doi:10.1128/IAI.01893-06
PMCID: PMC1932861  PMID: 17371853
11.  Inhalational Poisoning by Botulinum Toxin and Inhalation Vaccination with Its Heavy-Chain Component  
Infection and Immunity  2003;71(3):1147-1154.
Botulinum toxin is the etiologic agent responsible for the disease botulism, which is characterized by peripheral neuromuscular blockade. Botulism is ordinarily encountered as a form of oral poisoning. The toxin is absorbed from the lumen of the gut to reach the general circulation and is then distributed to peripheral cholinergic nerve endings. However, there is a widespread presumption that botulinum toxin can also act as an inhalation poison, which would require that it be absorbed from the airway. Experiments have been done to show that both pure toxin and progenitor toxin (a complex with auxiliary proteins) are inhalation poisons. Interestingly, the data indicate that auxiliary proteins are not necessary to protect the toxin or to facilitate its absorption. When studied on rat primary alveolar epithelial cells or on immortalized human pulmonary adenocarcinoma (Calu-3) cells, botulinum toxin displayed both specific binding and transcytosis. The rate of transport was greater in the apical-to-basolateral direction than in the basolateral-to-apical direction. Transcytosis was energy dependent, and it was blocked by serotype-specific antibody. The results demonstrated that the holotoxin was not essential for the process of binding and transcytosis. Both in vivo and in vitro experiments showed that the heavy-chain component of the toxin was transported across epithelial monolayers, which indicates that the structural determinants governing binding and transcytosis are found in this fragment. The heavy chain was not toxic, and therefore it was tested for utility as an inhalation vaccine against the parent molecule. This fragment was shown to evoke complete protection against toxin doses of at least 104 times the 50% lethal dose.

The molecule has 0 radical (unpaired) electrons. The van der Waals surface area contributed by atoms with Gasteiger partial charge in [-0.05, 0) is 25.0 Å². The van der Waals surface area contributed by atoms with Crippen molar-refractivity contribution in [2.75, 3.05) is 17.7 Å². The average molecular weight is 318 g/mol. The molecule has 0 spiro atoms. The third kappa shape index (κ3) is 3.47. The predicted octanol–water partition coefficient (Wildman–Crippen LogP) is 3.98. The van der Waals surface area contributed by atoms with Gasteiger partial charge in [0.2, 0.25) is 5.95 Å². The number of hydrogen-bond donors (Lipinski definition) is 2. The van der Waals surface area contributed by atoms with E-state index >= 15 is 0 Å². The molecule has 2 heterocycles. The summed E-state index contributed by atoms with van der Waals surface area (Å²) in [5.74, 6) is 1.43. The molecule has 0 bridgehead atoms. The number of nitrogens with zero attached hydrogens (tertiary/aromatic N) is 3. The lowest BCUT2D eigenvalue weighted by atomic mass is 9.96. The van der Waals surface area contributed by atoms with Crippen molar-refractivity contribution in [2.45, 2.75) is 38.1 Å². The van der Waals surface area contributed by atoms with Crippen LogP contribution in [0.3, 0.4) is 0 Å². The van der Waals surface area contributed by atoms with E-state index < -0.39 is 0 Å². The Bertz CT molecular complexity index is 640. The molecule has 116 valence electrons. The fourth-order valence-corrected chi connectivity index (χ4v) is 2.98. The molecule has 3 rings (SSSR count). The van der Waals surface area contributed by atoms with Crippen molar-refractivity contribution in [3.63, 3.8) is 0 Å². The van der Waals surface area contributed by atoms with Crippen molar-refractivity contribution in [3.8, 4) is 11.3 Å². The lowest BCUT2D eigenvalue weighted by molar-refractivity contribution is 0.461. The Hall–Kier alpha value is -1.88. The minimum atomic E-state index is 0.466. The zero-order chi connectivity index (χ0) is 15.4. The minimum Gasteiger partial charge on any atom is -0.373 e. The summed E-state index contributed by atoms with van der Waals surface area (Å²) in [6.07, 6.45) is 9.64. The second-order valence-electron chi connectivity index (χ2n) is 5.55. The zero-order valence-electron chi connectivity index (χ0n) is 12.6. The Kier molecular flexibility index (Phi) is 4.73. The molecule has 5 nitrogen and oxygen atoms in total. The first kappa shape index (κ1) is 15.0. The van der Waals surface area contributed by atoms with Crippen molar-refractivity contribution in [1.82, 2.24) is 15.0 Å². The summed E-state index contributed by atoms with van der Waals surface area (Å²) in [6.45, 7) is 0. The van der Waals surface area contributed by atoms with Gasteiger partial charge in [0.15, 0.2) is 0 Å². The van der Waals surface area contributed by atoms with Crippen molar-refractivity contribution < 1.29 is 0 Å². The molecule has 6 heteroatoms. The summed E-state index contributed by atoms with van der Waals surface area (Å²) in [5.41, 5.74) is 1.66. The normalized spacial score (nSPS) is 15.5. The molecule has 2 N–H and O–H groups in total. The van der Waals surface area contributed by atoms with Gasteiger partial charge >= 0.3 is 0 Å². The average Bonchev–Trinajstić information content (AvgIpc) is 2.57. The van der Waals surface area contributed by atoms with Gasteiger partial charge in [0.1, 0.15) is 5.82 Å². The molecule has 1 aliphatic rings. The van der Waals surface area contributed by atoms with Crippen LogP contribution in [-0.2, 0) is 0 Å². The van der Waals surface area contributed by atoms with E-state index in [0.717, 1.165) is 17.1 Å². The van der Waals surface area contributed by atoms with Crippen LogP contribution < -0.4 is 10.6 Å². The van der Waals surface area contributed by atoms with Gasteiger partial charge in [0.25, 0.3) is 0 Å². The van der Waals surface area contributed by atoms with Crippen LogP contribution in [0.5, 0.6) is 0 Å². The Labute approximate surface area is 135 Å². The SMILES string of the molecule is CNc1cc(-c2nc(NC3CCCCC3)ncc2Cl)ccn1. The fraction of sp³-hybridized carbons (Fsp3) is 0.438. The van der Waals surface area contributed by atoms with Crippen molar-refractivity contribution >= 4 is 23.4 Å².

doi:10.1128/IAI.71.3.1147-1154.2003
PMCID: PMC148837  PMID: 12595426